Hierarchies in/of World Politics

Course Description: 

The course should be of interest to those who think, or have a feeling, that our neoliberal world is not, or should not be, the unsurpassable horizon of thinking and acting. At the same time, it should also be of interest to those who think with Hegel and Fukuyama that humankind’s ideological development has come to an end with liberal market societies, but who understand that this does not mean an end to history. History always throws up new problems and challenges, and we cannot expect to solve them if we are stuck in the intellectual clearing that we inhabit and that encloses us. We will need to break out from these beaten paths and think new and variegated ideas to be in a position to solve the new problems of the future.

The course aims at familiarising students with: the thought of key (canonical) figures in the fight against colonialism; the historiography of the subaltern school and their critics; the violence in and of primitive and contemporary capital accumulation in peripheries of the world economy; various aspects of neo-colonial global governance – from proletarianisation to surveillance, biopolitical differentiations of life and war; gradations of ontological insecurity in the contemporary world; the despotism in liberal reason and neoliberal practice; the everyday in and against development; the production of human waste in globalised capitalism & its symbolic and material effects; gendered inequalities in the contemporary world; the enduring epistemic violence of coloniality; and efforts at provincializing IR theory.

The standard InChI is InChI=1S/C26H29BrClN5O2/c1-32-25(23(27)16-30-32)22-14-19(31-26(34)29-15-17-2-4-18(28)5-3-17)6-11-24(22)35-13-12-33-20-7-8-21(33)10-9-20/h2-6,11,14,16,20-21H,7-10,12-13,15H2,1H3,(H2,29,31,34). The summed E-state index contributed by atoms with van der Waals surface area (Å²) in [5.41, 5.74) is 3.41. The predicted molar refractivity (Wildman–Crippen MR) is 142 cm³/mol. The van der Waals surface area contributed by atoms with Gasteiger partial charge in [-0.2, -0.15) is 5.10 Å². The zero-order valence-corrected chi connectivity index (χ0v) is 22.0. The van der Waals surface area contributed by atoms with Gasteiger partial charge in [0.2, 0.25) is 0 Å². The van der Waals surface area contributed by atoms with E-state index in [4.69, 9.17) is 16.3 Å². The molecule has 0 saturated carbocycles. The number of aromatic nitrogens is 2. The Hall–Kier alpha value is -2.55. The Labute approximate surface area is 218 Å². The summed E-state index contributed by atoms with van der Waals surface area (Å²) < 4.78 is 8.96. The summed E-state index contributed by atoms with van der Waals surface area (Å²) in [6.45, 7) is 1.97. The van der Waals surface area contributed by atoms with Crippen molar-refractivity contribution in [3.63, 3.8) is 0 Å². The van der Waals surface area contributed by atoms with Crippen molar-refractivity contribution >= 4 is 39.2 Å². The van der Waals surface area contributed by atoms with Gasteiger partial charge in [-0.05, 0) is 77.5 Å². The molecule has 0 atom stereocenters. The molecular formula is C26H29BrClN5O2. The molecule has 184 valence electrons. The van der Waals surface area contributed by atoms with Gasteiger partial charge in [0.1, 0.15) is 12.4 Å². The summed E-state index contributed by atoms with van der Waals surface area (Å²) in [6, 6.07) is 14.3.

Learning Outcomes: 

By the end of the course the students will:

-  be familiar with major themes, concerns, concepts, epistemologies, methodologies in diverse critical approaches aimed at unsettling states of inequality;

-  have enlarged their conceptual and methodological repertoire for analysing relations of power;

-  have acquired the intellectual means to detect relations of inequality in the most unsuspecting places and spaces;

-  be able to critically evaluate (broadly defined) postcolonial inflections of critical engagements with power hierarchies;

-  have learned to situate their own research in relation to the discussed themes, concerns, concepts and so on;


Each student will be assessed through a combination of seminar contributions, oral presentations, written work and, possibly, an exam.

 The final grade is made up of the following components:

  1. Seminar attendance (mandatory) and participation (20%).
  2. Seminar presentation of assigned texts (20%). Students are expected to give a 20 minute presentations on one of the seminar readings. Presentation guidelines are posted on the e-learning site.
  3. Within 2 weeks of the oral presentation, students have to submit a written position paper of about 2000 words on their readings (30%).
  4. Final Exam and/or term paper (30%)
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